At this moment, half of the United States has voted in favor of reformed regulations on medical cannabis, thus beginning the long-overdue embrace of the plant and all its therapeutic potential. Though the federal government may be reluctant to admit it, the benefits of the ancient herb are numerous, staggeringly complex, and far-reaching.
Cannabis works naturally with the body’s endocannabinoid system, which governs every cell type in the body. Since the skin is the body’s largest organ, it should come as no surprise that the wonders of cannabis extend literally from head to toe. Obviously, inhaling combusted plant matter and smoke doesn’t do too much good for the skin, and smoking cannabis isn’t the cure for acne. However, when applied topically or ingested orally, cannabis can have amazing anti-inflammatory, anti-aging, antibacterial, and antioxidant effects.
Worth a try
The major compounds in the herb have been found to have a plethora of dermatologic uses. Though results vary among individuals, relief is in many cases astonishing, whether the ailment lies on or beneath the skin (such as muscle soreness or joint inflammation). And, side effects are virtually nonexistent.
Hempseed oil is an especially popular base for skin-care products. You can already visit any major department store and find all types of skin-care and beauty products like soaps, lotions, scrubs, and balms containing hemp.
Hemp—the non-psychoactive cousin of cannabis, a.k.a. “marijuana”—is still, illogically, illegal to produce within the United States for other than research or educational purposes. As a result, most hemp products are currently made of hemp imported from China and Canada, and thus can be a bit pricey. But, even if many available skin-care products containing hemp extract are quite reasonably priced, shelling out cash at a retail store isn’t the only way to introduce cannabis into your skin-care regimen.
Make your own
Thankfully, anyone in search of cannabis-based products for the skin can easily make their own at home, ensuring quality and purity. Skip the chemistry degree, and check out the MagicalButter botanical extractor. With this machine, cannabis can be infused into oils and butters to create the base for culinary and topical treasures alike. After all, the line between food and medicine is often quite blurred, anyway.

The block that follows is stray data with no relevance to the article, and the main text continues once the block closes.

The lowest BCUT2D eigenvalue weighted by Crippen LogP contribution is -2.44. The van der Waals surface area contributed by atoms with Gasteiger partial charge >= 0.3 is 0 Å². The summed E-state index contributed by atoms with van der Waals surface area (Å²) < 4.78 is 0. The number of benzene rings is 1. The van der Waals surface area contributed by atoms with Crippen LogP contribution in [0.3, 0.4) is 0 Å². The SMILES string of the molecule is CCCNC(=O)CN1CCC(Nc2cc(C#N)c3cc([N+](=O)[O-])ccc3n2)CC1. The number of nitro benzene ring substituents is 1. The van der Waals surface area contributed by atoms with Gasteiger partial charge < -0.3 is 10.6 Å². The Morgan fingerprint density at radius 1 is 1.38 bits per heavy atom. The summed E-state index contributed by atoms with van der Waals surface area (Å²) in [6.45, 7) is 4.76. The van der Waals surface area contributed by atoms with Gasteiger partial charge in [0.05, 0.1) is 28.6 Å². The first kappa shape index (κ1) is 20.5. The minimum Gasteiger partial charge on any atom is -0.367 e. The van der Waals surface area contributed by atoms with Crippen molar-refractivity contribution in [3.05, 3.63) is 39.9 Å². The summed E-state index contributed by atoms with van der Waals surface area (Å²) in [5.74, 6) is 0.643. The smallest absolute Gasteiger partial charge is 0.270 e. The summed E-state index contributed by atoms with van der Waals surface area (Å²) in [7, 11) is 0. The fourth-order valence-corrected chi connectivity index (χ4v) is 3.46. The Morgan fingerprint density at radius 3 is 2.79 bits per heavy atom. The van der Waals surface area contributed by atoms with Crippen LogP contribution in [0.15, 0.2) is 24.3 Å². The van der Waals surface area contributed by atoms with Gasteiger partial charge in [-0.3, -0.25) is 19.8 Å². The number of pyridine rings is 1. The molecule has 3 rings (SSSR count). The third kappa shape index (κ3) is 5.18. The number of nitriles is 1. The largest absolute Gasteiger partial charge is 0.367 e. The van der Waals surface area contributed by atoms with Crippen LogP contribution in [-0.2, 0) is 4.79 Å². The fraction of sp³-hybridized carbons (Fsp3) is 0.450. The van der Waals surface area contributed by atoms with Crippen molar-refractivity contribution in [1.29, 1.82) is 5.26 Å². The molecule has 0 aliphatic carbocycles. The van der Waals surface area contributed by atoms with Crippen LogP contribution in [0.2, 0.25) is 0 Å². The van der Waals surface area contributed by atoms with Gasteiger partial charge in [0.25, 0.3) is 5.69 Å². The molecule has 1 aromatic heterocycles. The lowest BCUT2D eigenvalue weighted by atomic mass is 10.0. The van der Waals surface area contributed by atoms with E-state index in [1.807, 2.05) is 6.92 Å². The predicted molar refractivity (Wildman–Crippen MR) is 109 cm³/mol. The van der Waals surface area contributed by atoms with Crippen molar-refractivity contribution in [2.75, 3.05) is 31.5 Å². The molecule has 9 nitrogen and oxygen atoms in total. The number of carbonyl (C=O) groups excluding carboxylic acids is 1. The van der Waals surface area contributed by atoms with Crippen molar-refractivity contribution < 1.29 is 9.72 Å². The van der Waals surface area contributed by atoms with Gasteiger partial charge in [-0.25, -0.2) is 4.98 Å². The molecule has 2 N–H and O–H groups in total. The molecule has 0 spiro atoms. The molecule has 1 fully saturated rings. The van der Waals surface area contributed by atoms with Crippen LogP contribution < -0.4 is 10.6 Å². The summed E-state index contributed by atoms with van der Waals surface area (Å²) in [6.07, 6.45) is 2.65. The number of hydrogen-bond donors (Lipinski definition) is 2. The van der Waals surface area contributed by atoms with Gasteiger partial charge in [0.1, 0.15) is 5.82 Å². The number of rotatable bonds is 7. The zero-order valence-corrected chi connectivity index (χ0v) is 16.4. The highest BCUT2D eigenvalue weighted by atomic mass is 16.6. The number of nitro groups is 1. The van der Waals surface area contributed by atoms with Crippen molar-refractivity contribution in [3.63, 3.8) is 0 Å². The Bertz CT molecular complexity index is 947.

For example, simply replacing your regular cooking oil with cannabis-infused coconut oil can give a surprisingly healthy boost to your diet. The healing properties of the cannabinoids in cannabis combine with the lauric acid in coconut oil make a formidable opponent to everything from eczema to epilepsy.
After you’ve added cannabis-infused coconut oil into your diet, make your own topical cream with cannabis oil and mango seed butter to sooth everything from razor burn to cuts and scrapes to psoriasis. Healthy skin has never been so affordable and accessible—or so delicious!
No, rubbing hempseed body lotion on your hands or face won’t get you high. With most topicals, cannabinoids can’t reach the circulatory system; they penetrate only as far as the CB2 receptors. But it can moisturize the wrinkles and dry patches out of your skin fast enough to make you think you’re hallucinating.
ABOUT THE AUTHOR
Born in Arizona and raised in Maryland and Guinea, West Africa, Zach Brown claims the D.C. metro area as his home turf. He is currently back in Africa writing, teaching English as a second language, and making music in Bamako, Mali. Zach is an Eagle Scout who earned a B.A. in English from the University of Maryland. He was also president of the UMD chapters of NORML (National Organization for the Reform of Marijuana Laws) and SSDP (Students for Sensible Drug Policy).